f_rpa f_riq f_rses f_fpa f_fiq f_fses f_rpa 1. f_riq c1 1. f_rses c2 c3 1. f_fpa c4 c5 c6 1. f_fiq c5 c7 c8 c1 1. f_fses c6 c8 c9 c2 c3 1.
In this pattern of covariance structures, the covariance matrix (upper left portion) for the latent factors of the respondent is the same as that (lower right portion) for the latent factors of his friend. The crosscovariances among the factors between the friends (lower left portion) also display a symmetry pattern. There are six pairs of equality constraints in the covariance structures. Imposing these six pairs of equality constraints and the nine pairs of equality constraints in the path diagram lead to Loehlin’s (1987) Model 2.
You can specify the current constrained model by the following PATH modeling language of PROC CALIS:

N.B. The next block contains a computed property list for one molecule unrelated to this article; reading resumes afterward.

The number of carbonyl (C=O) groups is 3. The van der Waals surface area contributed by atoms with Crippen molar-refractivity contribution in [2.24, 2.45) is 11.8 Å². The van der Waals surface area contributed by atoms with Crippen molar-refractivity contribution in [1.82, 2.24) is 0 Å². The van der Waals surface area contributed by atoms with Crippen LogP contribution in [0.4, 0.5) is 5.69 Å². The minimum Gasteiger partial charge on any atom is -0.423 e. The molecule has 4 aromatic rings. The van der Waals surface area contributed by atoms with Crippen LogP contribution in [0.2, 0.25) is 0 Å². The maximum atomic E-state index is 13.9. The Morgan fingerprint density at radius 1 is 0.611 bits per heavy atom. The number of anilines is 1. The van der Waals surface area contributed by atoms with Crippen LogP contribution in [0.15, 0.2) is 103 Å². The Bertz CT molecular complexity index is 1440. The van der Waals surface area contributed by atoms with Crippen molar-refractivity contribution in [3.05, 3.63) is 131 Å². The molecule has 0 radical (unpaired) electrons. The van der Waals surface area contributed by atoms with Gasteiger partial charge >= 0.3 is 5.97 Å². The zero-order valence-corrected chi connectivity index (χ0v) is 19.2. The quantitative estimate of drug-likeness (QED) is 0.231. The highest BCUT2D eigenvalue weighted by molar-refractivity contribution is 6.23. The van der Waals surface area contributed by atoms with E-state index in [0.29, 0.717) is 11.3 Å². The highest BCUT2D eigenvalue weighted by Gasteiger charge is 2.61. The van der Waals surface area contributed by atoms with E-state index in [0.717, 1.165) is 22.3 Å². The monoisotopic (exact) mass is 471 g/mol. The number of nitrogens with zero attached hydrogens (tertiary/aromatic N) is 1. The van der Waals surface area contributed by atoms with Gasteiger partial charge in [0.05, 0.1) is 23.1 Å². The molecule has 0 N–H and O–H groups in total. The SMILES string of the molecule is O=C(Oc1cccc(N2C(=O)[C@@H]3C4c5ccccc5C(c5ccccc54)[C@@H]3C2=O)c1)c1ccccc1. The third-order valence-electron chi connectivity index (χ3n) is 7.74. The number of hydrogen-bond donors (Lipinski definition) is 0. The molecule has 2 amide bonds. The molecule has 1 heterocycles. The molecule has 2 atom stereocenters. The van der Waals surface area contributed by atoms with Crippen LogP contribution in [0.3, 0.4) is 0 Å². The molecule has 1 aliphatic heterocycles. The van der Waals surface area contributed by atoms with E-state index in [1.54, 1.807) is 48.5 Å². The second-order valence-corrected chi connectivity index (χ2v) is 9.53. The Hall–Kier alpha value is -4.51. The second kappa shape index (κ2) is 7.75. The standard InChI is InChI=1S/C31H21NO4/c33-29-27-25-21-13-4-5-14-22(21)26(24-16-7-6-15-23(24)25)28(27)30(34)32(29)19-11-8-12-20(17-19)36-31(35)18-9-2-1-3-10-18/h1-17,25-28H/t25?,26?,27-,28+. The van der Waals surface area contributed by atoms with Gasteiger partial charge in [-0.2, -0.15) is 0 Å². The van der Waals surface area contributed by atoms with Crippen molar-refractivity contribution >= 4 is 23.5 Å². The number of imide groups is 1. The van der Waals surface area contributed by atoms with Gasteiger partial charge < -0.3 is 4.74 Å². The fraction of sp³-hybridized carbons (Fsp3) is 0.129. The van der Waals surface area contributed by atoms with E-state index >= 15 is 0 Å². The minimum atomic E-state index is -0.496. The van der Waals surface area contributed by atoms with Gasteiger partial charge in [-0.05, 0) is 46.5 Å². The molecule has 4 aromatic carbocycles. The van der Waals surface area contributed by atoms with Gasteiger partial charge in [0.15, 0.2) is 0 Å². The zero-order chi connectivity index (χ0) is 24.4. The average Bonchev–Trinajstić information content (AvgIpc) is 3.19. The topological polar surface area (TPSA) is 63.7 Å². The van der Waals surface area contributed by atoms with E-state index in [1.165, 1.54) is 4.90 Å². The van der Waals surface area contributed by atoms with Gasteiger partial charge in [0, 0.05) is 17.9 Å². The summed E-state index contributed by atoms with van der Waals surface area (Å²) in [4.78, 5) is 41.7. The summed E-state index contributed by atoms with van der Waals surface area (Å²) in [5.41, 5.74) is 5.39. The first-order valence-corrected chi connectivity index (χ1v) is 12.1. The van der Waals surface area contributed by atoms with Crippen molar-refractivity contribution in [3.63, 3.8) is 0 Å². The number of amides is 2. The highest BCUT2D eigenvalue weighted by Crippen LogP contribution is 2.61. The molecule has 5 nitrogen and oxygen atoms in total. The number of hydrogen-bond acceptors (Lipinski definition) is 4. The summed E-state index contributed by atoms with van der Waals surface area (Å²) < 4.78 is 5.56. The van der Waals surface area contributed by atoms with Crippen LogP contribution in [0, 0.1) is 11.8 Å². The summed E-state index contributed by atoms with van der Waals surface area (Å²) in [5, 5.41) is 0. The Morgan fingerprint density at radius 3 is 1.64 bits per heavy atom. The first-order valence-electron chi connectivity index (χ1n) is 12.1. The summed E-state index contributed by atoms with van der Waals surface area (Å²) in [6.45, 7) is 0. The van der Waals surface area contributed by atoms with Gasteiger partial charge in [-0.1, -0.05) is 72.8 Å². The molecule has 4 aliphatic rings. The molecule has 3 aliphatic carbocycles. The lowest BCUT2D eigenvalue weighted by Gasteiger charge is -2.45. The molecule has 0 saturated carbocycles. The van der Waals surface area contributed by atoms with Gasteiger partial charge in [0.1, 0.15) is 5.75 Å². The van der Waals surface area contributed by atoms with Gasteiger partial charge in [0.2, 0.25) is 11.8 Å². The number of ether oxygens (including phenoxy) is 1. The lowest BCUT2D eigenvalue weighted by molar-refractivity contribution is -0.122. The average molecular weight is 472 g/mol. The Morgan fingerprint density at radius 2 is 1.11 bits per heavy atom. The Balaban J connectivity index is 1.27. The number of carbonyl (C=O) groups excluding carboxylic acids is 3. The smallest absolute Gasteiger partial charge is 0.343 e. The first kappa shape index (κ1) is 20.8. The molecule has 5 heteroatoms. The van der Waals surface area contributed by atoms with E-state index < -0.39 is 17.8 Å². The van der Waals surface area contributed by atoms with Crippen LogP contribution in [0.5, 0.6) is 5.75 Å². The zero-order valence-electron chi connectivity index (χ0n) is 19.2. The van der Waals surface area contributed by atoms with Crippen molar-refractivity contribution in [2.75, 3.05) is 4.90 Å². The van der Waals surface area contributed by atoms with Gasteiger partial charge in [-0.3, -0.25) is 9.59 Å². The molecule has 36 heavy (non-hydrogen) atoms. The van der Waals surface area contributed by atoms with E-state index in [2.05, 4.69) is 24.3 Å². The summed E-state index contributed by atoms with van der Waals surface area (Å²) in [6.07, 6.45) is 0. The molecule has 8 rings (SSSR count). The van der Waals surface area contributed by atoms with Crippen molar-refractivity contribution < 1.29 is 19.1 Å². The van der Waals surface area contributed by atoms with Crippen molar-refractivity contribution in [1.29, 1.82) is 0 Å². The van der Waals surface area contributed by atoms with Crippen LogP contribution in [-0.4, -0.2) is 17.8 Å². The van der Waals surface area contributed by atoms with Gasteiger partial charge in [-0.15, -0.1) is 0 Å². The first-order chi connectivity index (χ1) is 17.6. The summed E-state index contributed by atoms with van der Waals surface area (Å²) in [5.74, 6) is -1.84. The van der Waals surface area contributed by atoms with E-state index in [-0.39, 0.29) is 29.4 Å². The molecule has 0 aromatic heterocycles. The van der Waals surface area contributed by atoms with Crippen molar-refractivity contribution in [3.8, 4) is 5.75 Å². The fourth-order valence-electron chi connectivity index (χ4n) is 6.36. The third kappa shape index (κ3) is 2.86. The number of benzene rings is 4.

proc calis data=aspire nobs=329 outmodel=model2; path /* measurement model for intelligence and environment */ rpa < f_rpa = 0.837, riq < f_riq = 0.894, rses < f_rses = 0.949, fses < f_fses = 0.949, fiq < f_fiq = 0.894, fpa < f_fpa = 0.837, /* structural model of influences: 5 equality constraints */ f_rpa > R_Amb = gam1, f_riq > R_Amb = gam2, f_rses > R_Amb = gam3, f_fses > R_Amb = gam4, f_rses > F_Amb = gam4, f_fses > F_Amb = gam3, f_fiq > F_Amb = gam2, f_fpa > F_Amb = gam1, F_Amb > R_Amb = beta, R_Amb > F_Amb = beta, /* measurement model for aspiration: 1 equality constraint */ R_Amb > rea = lambda, R_Amb > roa = 1., F_Amb > foa = 1., F_Amb > fea = lambda; pvar f_rpa f_riq f_rses f_fpa f_fiq f_fses = 6 * 1.0, R_Amb F_Amb = 2 * psi, /* 1 ec */ rea fea = 2 * theta1, /* 1 ec */ roa foa = 2 * theta2; /* 1 ec */ pcov R_Amb F_Amb = psi12, rea fea = covea, roa foa = covoa, f_rpa f_riq f_rses = cov1cov3, /* 3 ec */ f_fpa f_fiq f_fses = cov1cov3, f_rpa f_riq f_rses * f_fpa f_fiq f_fses = /* 3 ec */ cov4 cov5 cov6 cov5 cov7 cov8 cov6 cov8 cov9; run;